iPhone 5 said, again, to have 4-inch display

The next iPhone, which may or not be called iPhone 5, will have a 4-inch screen

The next iPhone, which may or not be called iPhone 5, will have a 4-inch screen according to several unidentified sources cited in news stories this week.

An array of bloggers and technology commenters are already accepting these mainstream media accounts as confirmation of the long-rumored big-screened phone.

The unsupported conviction or hope that Apple would create bigger iPhones has burned bright for over a year. Many expected that what turned out to be iPhone 4S would have a larger screen, but it kept the 3.5-inch display. Android-based phones from rivals such as Samsung come in a variety of diagonally measured screen sizes, many much larger than the iPhone's 3.5-inch display. The Samsung Galaxy Note has a 5.3-inch screen, for example.

SCUTTLEBUTT: iPhone 5 rumor roundup for week ending May 11

A close look at the stories by The Wall Street Journal and Reuters reveals that they, too, rest on a thin foundation. Despite their length, both actually add very little detail about the purported big screen iPhone. And both use almost identical language to describe their sources: "people familiar with the matter" and "people familiar with the situation."

The next iPhone is "likely to have a larger display than its current models have, with the company ordering bigger screens from its Asian suppliers, people familiar with the matter said," according to the Journal. "The new screens measure at least 4 inches diagonally, the people said. ... Production is set to begin next month, the people said."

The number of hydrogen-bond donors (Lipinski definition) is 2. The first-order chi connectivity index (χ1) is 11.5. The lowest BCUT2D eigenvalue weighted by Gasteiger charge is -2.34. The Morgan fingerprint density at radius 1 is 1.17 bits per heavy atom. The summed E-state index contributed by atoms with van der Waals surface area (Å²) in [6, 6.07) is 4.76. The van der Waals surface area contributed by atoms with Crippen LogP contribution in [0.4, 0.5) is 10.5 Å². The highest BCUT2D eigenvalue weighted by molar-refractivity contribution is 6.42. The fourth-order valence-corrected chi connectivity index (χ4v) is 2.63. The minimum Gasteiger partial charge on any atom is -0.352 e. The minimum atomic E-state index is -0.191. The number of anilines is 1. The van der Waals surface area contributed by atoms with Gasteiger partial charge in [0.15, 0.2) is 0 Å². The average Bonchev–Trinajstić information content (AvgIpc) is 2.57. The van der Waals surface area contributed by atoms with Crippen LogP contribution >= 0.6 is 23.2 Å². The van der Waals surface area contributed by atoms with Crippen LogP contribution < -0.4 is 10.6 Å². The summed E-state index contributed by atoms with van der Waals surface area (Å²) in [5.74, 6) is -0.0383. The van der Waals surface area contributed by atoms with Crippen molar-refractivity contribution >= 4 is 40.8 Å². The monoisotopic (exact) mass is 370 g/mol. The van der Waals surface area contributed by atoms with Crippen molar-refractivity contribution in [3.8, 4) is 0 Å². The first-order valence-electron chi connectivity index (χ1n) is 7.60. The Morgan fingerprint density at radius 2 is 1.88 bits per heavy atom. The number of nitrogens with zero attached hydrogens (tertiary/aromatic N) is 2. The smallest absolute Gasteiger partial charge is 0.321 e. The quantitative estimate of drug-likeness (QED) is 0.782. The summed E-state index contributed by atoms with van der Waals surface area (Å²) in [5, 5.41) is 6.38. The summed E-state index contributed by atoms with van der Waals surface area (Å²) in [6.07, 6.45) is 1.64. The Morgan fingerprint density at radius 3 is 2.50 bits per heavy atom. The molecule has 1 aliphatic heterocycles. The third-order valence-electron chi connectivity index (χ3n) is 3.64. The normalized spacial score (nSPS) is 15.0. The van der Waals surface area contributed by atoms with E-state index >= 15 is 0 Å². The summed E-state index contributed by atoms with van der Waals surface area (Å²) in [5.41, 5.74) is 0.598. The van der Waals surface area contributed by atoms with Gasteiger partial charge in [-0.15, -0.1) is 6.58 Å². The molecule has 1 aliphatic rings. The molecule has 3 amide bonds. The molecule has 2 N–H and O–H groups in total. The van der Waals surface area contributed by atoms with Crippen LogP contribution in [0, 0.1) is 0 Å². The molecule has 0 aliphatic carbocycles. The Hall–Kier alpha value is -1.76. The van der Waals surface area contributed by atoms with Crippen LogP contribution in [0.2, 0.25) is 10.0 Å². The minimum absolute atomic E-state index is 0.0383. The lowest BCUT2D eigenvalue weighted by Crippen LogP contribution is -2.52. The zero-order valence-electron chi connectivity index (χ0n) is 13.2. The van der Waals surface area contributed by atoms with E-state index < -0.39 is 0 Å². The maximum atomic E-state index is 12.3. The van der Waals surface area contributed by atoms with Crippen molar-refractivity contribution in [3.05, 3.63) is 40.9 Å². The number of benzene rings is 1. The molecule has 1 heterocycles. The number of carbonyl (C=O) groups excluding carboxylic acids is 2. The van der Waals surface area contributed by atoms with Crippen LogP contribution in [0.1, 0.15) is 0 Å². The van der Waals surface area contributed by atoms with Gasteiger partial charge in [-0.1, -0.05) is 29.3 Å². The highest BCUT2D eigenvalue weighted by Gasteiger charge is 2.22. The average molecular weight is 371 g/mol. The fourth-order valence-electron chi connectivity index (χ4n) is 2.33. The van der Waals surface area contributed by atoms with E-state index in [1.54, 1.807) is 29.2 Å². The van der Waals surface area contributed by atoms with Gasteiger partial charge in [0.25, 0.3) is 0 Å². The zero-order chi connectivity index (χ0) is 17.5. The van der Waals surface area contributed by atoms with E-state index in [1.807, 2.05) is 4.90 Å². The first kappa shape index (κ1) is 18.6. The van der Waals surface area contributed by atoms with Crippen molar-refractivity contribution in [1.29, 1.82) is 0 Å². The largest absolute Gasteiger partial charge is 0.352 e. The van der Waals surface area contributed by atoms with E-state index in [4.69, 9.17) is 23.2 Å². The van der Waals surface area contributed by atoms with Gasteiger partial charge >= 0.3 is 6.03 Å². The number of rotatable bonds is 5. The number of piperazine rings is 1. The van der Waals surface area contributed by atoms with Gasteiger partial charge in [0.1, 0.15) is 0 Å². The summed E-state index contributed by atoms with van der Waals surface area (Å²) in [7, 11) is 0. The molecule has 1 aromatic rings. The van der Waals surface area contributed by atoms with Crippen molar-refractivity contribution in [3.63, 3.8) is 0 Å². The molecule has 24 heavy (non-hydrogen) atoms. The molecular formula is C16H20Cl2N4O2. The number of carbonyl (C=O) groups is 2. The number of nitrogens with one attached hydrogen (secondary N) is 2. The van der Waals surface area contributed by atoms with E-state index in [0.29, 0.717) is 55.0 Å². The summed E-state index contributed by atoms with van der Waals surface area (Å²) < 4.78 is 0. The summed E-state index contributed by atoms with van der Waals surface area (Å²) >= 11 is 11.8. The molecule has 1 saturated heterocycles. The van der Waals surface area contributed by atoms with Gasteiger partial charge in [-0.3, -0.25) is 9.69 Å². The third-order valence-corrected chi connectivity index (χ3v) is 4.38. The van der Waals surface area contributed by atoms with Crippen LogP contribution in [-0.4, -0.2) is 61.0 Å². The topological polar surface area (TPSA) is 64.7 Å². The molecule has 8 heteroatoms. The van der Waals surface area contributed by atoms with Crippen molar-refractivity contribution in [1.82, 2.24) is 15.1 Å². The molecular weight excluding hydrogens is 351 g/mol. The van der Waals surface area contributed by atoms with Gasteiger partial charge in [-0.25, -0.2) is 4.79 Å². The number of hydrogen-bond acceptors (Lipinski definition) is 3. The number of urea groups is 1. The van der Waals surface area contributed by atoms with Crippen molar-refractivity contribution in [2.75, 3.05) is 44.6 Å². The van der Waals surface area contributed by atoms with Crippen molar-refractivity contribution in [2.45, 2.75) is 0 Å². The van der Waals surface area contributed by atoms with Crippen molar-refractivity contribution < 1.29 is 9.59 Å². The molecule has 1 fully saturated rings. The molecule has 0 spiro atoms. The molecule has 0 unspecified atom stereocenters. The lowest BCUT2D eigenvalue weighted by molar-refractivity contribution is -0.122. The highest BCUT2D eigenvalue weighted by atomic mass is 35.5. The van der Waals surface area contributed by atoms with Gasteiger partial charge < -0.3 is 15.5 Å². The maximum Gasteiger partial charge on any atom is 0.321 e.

If the production schedule is correct, that would suggest the phones will be released, if not announced, later in 2012, rather than earlier as some had predicted, or hoped.

According to Reuters, "Apple Inc plans to use a larger screen on the next-generation iPhone and has begun to place orders for the new displays from suppliers in South Korea and Japan, people familiar with the situation said on Wednesday."

And, apart from both stories asserting, based on the same sources, that Apple will rely on a trio of manufacturers for the new screens -- Korea's LG Display, Sharp and Japan Display, a recent merger of the display production units of three companies -- neither story adds anything more.

But that was enough for folks like Richi Jennings, who writes Computerworld's IT Blogwatch. He concludes, "The iPhone 5 release date is basically now known. And the rumors of a larger, 4-inch screen are all-but confirmed."

But as with all such "reports," the weight to be attached to the conclusions hinges on the identity, reliability and motives of the sources. And neither Reuters nor the Journal sheds any light on these. Their sources may be from display manufacturers or they could be rumor sites that claim to have sources in display manufacturers.

The principal objection to a larger-screen iPhone, and to iPhones with multiple screen sizes, has been the impact on software developers, who would have to change their existing application code for the new size and generally speaking to factor in multiple display sizes when targeting iPhones. To allow apps to remain unchanged, and keep the existing iPhone resolution of 960 by 640 pixels, Apple would have to increase pixel size, but that would reduce the "Retina Display" pixel density, currently 326 pixels per inch.

One possible solution, outlined in April 2012 in an informative post at The Verge, is for Apple to change the phone screen's aspect ratio, currently 3:2, to 9:5. That would let Apple extend the diagonal screen size to 3.99 inches, making the screen taller but no wider, and possibly allowing the iPhone to retain the same overall dimensions. The pixel density would still meet Retina Display standards, but the screen overall would have 20% more pixels than iPhone 4 and 4S, according to The Verge's calculations.

John Cox covers wireless networking and mobile computing for Network World.Twitter: http://twitter.com/johnwcoxnwwEmail: john_cox@nww.comBlog RSS feed: http://www.networkworld.com/community/blog/2989/feed

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